LAWGENRL 425 – Psychiatry and the Law

Credit points: 15 points
Offered: Second Semester
Contact hours: Lectures – 3 hours per week
Course Coordinator: Carrie Leonetti
Prerequisites: LAW 201

Course description

This course addresses the formal relationship between psychiatry and the law. It covers topics relating to mental health and the law, including: insanity and related defenses, competency, committal, the legal processes affecting compulsory assessment and treatment, regulation of sex offenders, sentencing mitigation, access to psychiatric experts, addiction, alternate dispositions, and the relevance of neuroscience evidence to criminal adjudication. It focuses on the major psychoses and the psychiatric concepts of psychopathy, as well as substance-abuse issues and developmental disability. It explores the use of mental-health experts in litigation involving mental disability, competency to stand trial, pretrial detention, and the involuntary administration of antipsychotic medication, including the propriety of psychiatric predictions of violent behavior and the significance of risk-assessment instruments.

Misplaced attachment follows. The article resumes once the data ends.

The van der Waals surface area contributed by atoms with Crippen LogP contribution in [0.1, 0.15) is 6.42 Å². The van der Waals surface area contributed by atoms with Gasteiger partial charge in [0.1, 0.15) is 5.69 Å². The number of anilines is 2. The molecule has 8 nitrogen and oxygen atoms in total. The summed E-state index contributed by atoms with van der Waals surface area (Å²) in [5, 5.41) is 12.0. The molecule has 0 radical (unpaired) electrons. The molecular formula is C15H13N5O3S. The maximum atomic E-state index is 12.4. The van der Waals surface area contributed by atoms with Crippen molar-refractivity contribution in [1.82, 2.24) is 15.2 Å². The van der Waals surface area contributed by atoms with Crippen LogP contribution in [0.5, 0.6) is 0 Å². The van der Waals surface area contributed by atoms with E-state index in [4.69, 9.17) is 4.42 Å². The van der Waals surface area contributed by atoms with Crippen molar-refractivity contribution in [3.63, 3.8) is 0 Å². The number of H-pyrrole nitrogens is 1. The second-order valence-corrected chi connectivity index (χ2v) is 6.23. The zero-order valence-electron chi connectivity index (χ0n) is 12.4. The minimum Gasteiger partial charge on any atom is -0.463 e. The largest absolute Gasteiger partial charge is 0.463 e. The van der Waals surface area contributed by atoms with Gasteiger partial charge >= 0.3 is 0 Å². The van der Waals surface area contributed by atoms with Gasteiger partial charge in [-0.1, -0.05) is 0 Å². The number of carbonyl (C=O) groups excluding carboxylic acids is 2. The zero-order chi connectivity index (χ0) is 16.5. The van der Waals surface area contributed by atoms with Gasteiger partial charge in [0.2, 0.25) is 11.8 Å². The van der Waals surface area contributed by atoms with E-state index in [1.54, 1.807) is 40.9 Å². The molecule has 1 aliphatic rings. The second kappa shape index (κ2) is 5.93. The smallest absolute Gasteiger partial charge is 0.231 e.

Content outline

The major units of the class are:

Insanity & Related Defenses to Criminal Liability

Criminal responsibility; legal tests for insanity; diminished capacity to form intent; psychopathy; battered person syndrome; voluntariness and coercion.

Mental Competency

Competency to proceed; restoration; involuntary treatment; disposition; decisional competency.

The Role of the Police

Police interrogations and confessions; arrest and pretrial detention of the mentally ill.


Civil commitment; regulation of sexual offenders.

Diminished Moral Capacity

Neuroscience; disposition of offenders with diminished capacity; culpability of juvenile offenders.


Three (from a choice of six topics) 1500 word reflective essays (60%)

One 2250 word reflective essay (30%)

Class participation (10%)